Last week there was a management off-site meeting at the Opera House where her absence from much of the proceedings was noted.
People observed that it was as though Milne was the managing director, and Guthrie the chair of the board. He was the one dealing with the nitty gritty. Meanwhile, relations between them were increasingly difficult.
Milne, however, did not have the unqualified liking or support of the rest of the board. In fact, some of them dislike him more than they are cool on Guthrie.
In the last few months, that balance changed. This brings us to the short-term issue.
I am told that as the ABC Annual Report was being prepared over the last couple of months, two financial issues came to light. Neither was disastrous, but they came as a surprise to the board and were seen by some as being embarrassing.
Most of all, the board was angry at what they saw as Guthrie’s sanguine approach to the issues. This added to the view that she was insufficiently across the detail of the organisation.
Others remark that the former Chief Financial Officer, David Pendleton, who was much resented when in power because of his iron clad hold over the money, is now missed. Pendleton kept all the money locked up in boxes to which only he had the key. Under Guthrie, this has rapidly changed to what the board saw as far too loose an approach with insufficient grip on the detail. The process of compiling the Annual Report brought this to a head.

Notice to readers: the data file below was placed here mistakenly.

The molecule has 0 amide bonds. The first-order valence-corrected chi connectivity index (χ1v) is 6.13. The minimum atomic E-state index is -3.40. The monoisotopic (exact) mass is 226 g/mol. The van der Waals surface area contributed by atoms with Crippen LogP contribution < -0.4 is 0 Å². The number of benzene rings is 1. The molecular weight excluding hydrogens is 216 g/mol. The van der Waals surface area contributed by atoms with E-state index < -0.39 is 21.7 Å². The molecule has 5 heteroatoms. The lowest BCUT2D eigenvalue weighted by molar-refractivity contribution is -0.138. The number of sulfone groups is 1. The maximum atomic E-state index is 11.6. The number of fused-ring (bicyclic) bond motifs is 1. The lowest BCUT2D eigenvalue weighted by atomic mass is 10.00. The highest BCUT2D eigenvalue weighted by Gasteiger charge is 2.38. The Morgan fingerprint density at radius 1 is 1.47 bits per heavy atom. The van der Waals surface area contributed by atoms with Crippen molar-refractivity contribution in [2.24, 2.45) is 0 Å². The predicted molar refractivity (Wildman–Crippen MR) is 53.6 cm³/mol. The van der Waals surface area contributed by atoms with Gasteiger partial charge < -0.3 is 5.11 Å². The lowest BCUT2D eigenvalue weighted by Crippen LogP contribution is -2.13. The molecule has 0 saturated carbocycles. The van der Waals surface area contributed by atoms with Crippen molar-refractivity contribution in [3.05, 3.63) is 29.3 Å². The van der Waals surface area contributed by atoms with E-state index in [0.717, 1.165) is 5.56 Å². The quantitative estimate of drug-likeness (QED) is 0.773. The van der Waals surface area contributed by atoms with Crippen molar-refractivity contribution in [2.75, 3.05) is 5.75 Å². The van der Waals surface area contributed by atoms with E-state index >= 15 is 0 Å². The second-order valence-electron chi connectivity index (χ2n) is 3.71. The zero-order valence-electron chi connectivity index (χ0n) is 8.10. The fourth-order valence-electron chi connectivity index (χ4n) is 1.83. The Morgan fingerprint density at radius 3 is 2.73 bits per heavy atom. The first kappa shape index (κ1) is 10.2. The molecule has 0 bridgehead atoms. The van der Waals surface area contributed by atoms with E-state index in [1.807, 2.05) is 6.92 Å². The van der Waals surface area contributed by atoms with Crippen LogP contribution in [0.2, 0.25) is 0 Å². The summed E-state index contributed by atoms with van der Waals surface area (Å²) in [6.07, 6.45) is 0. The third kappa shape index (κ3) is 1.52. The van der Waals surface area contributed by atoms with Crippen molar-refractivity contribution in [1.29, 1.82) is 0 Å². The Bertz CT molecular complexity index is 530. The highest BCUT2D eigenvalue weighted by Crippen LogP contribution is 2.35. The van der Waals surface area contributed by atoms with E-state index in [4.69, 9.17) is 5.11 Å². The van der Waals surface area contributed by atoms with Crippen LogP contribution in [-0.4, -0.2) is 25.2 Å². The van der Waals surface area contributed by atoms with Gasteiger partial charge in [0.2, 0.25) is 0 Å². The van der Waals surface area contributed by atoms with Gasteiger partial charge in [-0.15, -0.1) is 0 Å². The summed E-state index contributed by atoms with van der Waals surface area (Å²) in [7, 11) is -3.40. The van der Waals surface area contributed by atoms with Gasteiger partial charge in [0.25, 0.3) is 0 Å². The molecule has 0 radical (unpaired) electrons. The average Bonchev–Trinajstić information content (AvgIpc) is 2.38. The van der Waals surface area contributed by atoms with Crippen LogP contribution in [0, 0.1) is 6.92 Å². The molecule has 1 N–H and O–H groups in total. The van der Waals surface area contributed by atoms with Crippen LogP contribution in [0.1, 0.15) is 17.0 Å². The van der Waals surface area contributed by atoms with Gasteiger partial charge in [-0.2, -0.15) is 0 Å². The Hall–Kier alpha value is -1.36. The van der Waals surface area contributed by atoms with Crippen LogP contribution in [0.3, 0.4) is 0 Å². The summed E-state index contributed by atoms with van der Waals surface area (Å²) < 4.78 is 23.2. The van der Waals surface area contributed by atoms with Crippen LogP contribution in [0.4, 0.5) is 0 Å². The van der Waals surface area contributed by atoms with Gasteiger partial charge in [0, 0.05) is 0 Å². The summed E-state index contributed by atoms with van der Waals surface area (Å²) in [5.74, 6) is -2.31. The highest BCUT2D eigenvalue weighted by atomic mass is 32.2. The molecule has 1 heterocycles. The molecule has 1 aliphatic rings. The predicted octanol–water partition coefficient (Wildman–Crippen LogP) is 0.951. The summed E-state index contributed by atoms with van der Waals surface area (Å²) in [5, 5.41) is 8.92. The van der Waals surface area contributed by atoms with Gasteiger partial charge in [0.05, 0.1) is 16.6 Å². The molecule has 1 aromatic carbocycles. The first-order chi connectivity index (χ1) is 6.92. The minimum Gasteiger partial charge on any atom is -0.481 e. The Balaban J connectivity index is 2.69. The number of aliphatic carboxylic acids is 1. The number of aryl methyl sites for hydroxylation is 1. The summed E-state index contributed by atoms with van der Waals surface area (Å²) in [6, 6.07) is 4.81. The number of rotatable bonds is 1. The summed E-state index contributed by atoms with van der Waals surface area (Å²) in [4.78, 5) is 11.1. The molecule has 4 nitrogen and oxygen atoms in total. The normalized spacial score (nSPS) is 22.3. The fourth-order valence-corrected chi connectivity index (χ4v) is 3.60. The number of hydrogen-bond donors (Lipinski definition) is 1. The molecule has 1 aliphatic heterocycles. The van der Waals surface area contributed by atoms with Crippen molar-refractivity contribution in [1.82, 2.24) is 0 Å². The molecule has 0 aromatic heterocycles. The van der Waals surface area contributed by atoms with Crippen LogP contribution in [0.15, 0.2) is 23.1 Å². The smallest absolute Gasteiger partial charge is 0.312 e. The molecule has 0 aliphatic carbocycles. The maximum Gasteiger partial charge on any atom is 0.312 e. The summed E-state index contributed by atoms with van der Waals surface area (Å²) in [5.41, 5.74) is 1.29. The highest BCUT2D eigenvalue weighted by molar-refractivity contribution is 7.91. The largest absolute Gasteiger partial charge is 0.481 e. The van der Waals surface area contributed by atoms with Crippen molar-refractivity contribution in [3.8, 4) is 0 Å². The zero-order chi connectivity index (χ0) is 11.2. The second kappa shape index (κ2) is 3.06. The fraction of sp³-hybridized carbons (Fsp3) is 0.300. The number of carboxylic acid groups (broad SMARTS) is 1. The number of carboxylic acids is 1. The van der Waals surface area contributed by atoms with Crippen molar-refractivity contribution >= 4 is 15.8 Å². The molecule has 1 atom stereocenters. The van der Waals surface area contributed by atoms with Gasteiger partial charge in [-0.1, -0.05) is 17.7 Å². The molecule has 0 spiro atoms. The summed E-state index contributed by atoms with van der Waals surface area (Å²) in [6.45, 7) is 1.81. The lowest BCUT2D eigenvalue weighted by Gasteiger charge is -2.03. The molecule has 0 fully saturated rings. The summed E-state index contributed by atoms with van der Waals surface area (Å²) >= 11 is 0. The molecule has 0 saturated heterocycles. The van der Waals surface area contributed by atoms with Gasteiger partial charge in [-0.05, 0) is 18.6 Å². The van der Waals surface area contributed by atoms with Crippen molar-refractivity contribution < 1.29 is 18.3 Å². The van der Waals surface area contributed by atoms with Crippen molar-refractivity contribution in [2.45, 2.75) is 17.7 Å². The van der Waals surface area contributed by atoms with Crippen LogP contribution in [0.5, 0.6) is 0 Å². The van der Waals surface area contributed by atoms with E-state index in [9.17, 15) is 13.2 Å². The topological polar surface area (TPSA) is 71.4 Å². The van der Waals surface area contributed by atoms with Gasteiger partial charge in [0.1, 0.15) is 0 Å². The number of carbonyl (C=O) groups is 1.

Pendleton was one of the internal candidates for Managing Director, but was perceived as not having the necessary breadth. He left after failing to be interviewed for the top job.
So what are the financial issues? I understand there are two, neither of them serious. It is how they were seen and the attitude Guthrie conveyed that is the issue.
First, there is a cost over-run.
Second, there is what has variously been described as a cash flow problem or an accounting issue.
While I am told the Auditor General and KPMG signed off on the accounts without demur, the perception was that there would be an embarrassing line item in the ABC accounts.
At the same time, the accounts will also reveal a big redundancy bill, brought to book from the beginning of Guthrie’s era.